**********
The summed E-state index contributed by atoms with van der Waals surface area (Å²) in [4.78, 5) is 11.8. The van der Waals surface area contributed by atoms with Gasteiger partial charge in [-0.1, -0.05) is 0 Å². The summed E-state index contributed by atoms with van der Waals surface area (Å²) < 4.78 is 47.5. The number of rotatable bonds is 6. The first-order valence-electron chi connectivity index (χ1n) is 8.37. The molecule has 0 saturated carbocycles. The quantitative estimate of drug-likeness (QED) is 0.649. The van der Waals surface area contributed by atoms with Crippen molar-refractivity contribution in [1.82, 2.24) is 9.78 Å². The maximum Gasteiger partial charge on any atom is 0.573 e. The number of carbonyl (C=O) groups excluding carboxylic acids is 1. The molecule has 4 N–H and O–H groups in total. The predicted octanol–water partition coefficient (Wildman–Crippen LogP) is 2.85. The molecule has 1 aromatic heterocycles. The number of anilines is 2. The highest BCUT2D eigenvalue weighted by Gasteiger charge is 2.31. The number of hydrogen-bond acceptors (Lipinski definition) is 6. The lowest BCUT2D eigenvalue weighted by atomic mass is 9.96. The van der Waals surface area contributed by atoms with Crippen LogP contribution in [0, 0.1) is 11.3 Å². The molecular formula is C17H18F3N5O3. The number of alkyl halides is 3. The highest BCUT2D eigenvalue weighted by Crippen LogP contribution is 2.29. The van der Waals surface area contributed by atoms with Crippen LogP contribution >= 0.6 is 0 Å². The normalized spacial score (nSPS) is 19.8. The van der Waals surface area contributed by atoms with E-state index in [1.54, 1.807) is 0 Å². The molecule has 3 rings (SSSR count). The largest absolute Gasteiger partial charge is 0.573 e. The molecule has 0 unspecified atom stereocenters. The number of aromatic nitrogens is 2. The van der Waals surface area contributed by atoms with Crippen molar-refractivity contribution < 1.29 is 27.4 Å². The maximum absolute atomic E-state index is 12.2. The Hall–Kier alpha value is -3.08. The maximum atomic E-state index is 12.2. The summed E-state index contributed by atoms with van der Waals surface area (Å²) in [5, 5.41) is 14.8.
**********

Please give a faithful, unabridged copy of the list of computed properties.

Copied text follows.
The summed E-state index contributed by atoms with van der Waals surface area (Å²) in [4.78, 5) is 11.8. The van der Waals surface area contributed by atoms with Gasteiger partial charge in [-0.1, -0.05) is 0 Å². The summed E-state index contributed by atoms with van der Waals surface area (Å²) < 4.78 is 47.5. The number of rotatable bonds is 6. The first-order valence-electron chi connectivity index (χ1n) is 8.37. The molecule has 0 saturated carbocycles. The quantitative estimate of drug-likeness (QED) is 0.649. The van der Waals surface area contributed by atoms with Crippen molar-refractivity contribution in [1.82, 2.24) is 9.78 Å². The maximum Gasteiger partial charge on any atom is 0.573 e. The number of carbonyl (C=O) groups excluding carboxylic acids is 1. The molecule has 4 N–H and O–H groups in total. The predicted octanol–water partition coefficient (Wildman–Crippen LogP) is 2.85. The molecule has 1 aromatic heterocycles. The number of anilines is 2. The highest BCUT2D eigenvalue weighted by Gasteiger charge is 2.31. The number of hydrogen-bond acceptors (Lipinski definition) is 6. The lowest BCUT2D eigenvalue weighted by atomic mass is 9.96. The van der Waals surface area contributed by atoms with Crippen LogP contribution in [0, 0.1) is 11.3 Å². The molecular formula is C17H18F3N5O3. The number of alkyl halides is 3. The highest BCUT2D eigenvalue weighted by Crippen LogP contribution is 2.29. The van der Waals surface area contributed by atoms with Crippen LogP contribution >= 0.6 is 0 Å². The normalized spacial score (nSPS) is 19.8. The van der Waals surface area contributed by atoms with E-state index in [1.54, 1.807) is 0 Å². The molecule has 3 rings (SSSR count). The largest absolute Gasteiger partial charge is 0.573 e. The molecule has 0 unspecified atom stereocenters. The number of aromatic nitrogens is 2. The van der Waals surface area contributed by atoms with Crippen molar-refractivity contribution < 1.29 is 27.4 Å². The maximum absolute atomic E-state index is 12.2. The Hall–Kier alpha value is -3.08. The maximum atomic E-state index is 12.2. The summed E-state index contributed by atoms with van der Waals surface area (Å²) in [5, 5.41) is 14.8.